Agonizing over the cost and loans


Well-Known Member
I've been tossing around flight school choices in my head, so pardon me if it seems I am thinking out loud.

I've visited FSI twice and combined with what I have heard here and elsewhere, I truly believe it is the best training available and has many networking possibilties. However, it's also among the most expensive. In an attempt to be financially responsible, I've explored a few other schools that have lower prices and more multi time, but adding it all up on a spreadsheet, a bigger loan for more years equals a lower payment. It's the first few years that concern me most, and the part I can't believe is borrowing more means I pay less. A $60K loan for FSI even leaves enough extra to pay off my car loan, eliminating a $250/month expense. So I would be down to a Key Loan payment and living expenses. And better training.

I guess my question to the group is this: How did you feel about taking out a $60K loan? And for those further down the line and finished, how do you feel now? Would you have done it again? What are your payments, and is it difficult making them?
It's one of those things that you just carefully decide on and then never look back! When you actually see the money flying out of your account, you have to just close your eyes, stick your fingers in your ears and just hum. Don't think about it on an hourly basis, because that'll freak you out even more....especially when it comes to the Seminole. Just accept that it costs a lot and don't look back.

The money I've spent on my flying eduction so far is about what a BMW X5 costs. Now, I see those things all over the place - depreciating. An investment in yourself is never a bad idea as long as you follow through on the inverstment - get a job flying and keep moving up. But keep in mind, like any investor, you must determine what your return will be. In the case of a flight school, look for people being hired on the other side of the training. Meaning - are instructors getting hired by good regional airlines? And yes the quality counts too. So make sure you're getting a superior education. Alot of which is up to you.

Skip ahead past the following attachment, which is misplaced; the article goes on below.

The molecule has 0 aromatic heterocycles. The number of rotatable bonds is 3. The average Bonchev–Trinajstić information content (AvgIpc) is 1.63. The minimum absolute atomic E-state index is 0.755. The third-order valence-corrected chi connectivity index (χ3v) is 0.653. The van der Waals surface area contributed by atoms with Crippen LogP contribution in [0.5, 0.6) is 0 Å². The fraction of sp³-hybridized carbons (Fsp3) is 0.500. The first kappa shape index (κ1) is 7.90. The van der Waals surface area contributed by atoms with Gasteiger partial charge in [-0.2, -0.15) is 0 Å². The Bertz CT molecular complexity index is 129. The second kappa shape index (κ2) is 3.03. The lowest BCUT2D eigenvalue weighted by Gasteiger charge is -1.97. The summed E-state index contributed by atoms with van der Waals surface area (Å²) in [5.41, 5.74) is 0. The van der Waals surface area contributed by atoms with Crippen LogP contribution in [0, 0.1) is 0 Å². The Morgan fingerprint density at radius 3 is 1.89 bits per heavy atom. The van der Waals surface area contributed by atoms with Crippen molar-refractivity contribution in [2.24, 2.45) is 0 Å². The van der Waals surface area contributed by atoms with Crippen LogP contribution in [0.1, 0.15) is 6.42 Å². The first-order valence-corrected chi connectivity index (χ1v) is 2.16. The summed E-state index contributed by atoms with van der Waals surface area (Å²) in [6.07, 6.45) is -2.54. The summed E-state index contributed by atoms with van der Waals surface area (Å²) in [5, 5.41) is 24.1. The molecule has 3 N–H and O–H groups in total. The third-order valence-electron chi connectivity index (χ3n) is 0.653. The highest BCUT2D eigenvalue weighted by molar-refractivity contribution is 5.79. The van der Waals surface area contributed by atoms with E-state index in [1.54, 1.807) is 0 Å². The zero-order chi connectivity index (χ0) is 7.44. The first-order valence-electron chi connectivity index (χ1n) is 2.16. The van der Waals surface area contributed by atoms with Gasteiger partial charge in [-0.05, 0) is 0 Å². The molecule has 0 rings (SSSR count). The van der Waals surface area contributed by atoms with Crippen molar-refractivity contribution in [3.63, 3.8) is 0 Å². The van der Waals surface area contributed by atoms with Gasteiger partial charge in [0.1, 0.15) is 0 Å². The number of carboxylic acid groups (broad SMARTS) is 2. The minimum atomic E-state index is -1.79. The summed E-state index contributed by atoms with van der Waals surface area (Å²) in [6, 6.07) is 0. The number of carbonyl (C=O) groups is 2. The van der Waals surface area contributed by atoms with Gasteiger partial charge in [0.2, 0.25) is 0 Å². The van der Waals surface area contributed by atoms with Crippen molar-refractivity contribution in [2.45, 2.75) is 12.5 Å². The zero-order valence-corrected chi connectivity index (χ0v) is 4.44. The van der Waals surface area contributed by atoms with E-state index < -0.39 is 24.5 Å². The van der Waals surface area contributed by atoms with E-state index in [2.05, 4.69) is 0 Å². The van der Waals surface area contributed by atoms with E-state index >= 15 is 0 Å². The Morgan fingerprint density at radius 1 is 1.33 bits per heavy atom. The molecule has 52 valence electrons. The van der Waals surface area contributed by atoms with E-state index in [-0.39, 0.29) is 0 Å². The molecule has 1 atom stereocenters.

One last note. Make sure you're comparing apples to apples. Most flight school estimates don't include all of the costs. The FSI estimate does. And if you work hard, you can come in under budget like I did.

Good luck!
I agree with much of what both previous posters said, like Chunk said you shouldn't freak out when you see money flying out of your account. But at that same time that was a motivation of mine to study hard and truly try to take it what was supposed to be learned in a lesson. Similarly I agree that an investment in yourself really is beyond that of any material item. Personally I find now that I'm instructing outside of Vero Beach that I was VERY fortunate to have studied there. Heck, even a Riddle grad onve said that FSI had the best initial training anywhere. Possibly consider doing your private outside of FSI, that may shave off an extra couple $$. Good luck!
I secound the "get at least your private before you come down" scenario. You fiqure out if flying is for you, and the 141 syllabus for a pre-private is the most difficult to finish on budget. Once you have the fundamentals of flying down solid (and this amount of time varies wildly from person to person) the rest of the syllabus should be completed very close to the quoted price.